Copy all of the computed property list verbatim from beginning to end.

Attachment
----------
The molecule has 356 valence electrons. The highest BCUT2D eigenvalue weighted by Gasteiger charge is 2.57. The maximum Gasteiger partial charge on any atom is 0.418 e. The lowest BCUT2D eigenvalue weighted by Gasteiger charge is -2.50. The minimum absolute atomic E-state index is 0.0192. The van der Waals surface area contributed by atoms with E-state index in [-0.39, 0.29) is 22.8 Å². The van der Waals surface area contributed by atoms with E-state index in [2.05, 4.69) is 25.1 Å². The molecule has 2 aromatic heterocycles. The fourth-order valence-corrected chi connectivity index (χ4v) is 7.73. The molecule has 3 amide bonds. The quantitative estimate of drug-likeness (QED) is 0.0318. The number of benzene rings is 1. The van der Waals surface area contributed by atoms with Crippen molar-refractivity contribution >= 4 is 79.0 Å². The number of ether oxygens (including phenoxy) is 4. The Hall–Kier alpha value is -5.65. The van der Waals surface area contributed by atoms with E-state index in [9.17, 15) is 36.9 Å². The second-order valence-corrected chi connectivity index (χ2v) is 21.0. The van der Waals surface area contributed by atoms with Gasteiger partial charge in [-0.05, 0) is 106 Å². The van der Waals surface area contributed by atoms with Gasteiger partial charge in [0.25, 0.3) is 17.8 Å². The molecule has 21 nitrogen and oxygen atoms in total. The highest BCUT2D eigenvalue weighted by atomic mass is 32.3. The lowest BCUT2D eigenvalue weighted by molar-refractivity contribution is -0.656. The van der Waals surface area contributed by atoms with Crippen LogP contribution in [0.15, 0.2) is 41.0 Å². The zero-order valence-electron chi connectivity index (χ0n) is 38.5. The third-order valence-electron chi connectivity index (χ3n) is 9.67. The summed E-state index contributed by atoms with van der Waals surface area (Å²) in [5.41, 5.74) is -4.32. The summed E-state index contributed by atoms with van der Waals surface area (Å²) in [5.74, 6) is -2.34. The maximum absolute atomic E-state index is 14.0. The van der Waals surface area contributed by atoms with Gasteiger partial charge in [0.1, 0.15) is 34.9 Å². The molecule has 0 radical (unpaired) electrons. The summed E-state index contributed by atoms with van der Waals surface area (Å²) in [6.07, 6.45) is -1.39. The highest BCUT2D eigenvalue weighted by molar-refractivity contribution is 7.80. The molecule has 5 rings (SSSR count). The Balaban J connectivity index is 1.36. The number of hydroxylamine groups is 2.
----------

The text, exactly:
The molecule has 356 valence electrons. The highest BCUT2D eigenvalue weighted by Gasteiger charge is 2.57. The maximum Gasteiger partial charge on any atom is 0.418 e. The lowest BCUT2D eigenvalue weighted by Gasteiger charge is -2.50. The minimum absolute atomic E-state index is 0.0192. The van der Waals surface area contributed by atoms with E-state index in [-0.39, 0.29) is 22.8 Å². The van der Waals surface area contributed by atoms with E-state index in [2.05, 4.69) is 25.1 Å². The molecule has 2 aromatic heterocycles. The fourth-order valence-corrected chi connectivity index (χ4v) is 7.73. The molecule has 3 amide bonds. The quantitative estimate of drug-likeness (QED) is 0.0318. The number of benzene rings is 1. The van der Waals surface area contributed by atoms with Crippen molar-refractivity contribution >= 4 is 79.0 Å². The number of ether oxygens (including phenoxy) is 4. The Hall–Kier alpha value is -5.65. The van der Waals surface area contributed by atoms with E-state index in [9.17, 15) is 36.9 Å². The second-order valence-corrected chi connectivity index (χ2v) is 21.0. The van der Waals surface area contributed by atoms with Gasteiger partial charge in [-0.05, 0) is 106 Å². The van der Waals surface area contributed by atoms with Gasteiger partial charge in [0.25, 0.3) is 17.8 Å². The molecule has 21 nitrogen and oxygen atoms in total. The highest BCUT2D eigenvalue weighted by atomic mass is 32.3. The lowest BCUT2D eigenvalue weighted by molar-refractivity contribution is -0.656. The van der Waals surface area contributed by atoms with Crippen LogP contribution in [0.15, 0.2) is 41.0 Å². The zero-order valence-electron chi connectivity index (χ0n) is 38.5. The third-order valence-electron chi connectivity index (χ3n) is 9.67. The summed E-state index contributed by atoms with van der Waals surface area (Å²) in [5.41, 5.74) is -4.32. The summed E-state index contributed by atoms with van der Waals surface area (Å²) in [5.74, 6) is -2.34. The maximum absolute atomic E-state index is 14.0. The van der Waals surface area contributed by atoms with Gasteiger partial charge in [0.1, 0.15) is 34.9 Å². The molecule has 0 radical (unpaired) electrons. The summed E-state index contributed by atoms with van der Waals surface area (Å²) in [6.07, 6.45) is -1.39. The highest BCUT2D eigenvalue weighted by molar-refractivity contribution is 7.80. The molecule has 5 rings (SSSR count). The Balaban J connectivity index is 1.36. The number of hydroxylamine groups is 2.